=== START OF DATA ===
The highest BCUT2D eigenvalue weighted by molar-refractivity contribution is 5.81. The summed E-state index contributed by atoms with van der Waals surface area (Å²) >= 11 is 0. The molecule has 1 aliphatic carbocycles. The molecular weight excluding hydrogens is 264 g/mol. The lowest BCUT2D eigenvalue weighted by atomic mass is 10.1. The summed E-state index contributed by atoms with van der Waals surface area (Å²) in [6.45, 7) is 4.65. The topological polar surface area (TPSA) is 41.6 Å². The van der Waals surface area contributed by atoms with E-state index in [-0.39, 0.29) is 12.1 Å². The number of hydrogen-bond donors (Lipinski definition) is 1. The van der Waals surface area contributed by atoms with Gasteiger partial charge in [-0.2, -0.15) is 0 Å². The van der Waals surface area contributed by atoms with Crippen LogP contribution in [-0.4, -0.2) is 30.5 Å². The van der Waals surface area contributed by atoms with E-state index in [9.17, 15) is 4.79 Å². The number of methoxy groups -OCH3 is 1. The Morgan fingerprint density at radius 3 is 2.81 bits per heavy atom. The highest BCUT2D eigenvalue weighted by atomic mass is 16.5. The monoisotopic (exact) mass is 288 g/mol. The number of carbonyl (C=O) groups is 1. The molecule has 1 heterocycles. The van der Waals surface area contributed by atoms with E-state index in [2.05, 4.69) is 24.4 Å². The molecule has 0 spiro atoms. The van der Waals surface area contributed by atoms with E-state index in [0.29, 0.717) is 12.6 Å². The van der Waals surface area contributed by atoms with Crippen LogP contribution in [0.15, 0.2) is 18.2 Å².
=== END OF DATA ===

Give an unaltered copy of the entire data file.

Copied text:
The highest BCUT2D eigenvalue weighted by molar-refractivity contribution is 5.81. The summed E-state index contributed by atoms with van der Waals surface area (Å²) >= 11 is 0. The molecule has 1 aliphatic carbocycles. The molecular weight excluding hydrogens is 264 g/mol. The lowest BCUT2D eigenvalue weighted by atomic mass is 10.1. The summed E-state index contributed by atoms with van der Waals surface area (Å²) in [6.45, 7) is 4.65. The topological polar surface area (TPSA) is 41.6 Å². The van der Waals surface area contributed by atoms with E-state index in [-0.39, 0.29) is 12.1 Å². The number of hydrogen-bond donors (Lipinski definition) is 1. The van der Waals surface area contributed by atoms with Gasteiger partial charge in [-0.2, -0.15) is 0 Å². The van der Waals surface area contributed by atoms with Crippen LogP contribution in [-0.4, -0.2) is 30.5 Å². The van der Waals surface area contributed by atoms with E-state index in [9.17, 15) is 4.79 Å². The number of methoxy groups -OCH3 is 1. The Morgan fingerprint density at radius 3 is 2.81 bits per heavy atom. The highest BCUT2D eigenvalue weighted by atomic mass is 16.5. The monoisotopic (exact) mass is 288 g/mol. The number of carbonyl (C=O) groups is 1. The molecule has 1 heterocycles. The van der Waals surface area contributed by atoms with E-state index in [2.05, 4.69) is 24.4 Å². The molecule has 0 spiro atoms. The van der Waals surface area contributed by atoms with E-state index in [0.29, 0.717) is 12.6 Å². The van der Waals surface area contributed by atoms with Crippen LogP contribution in [0.15, 0.2) is 18.2 Å².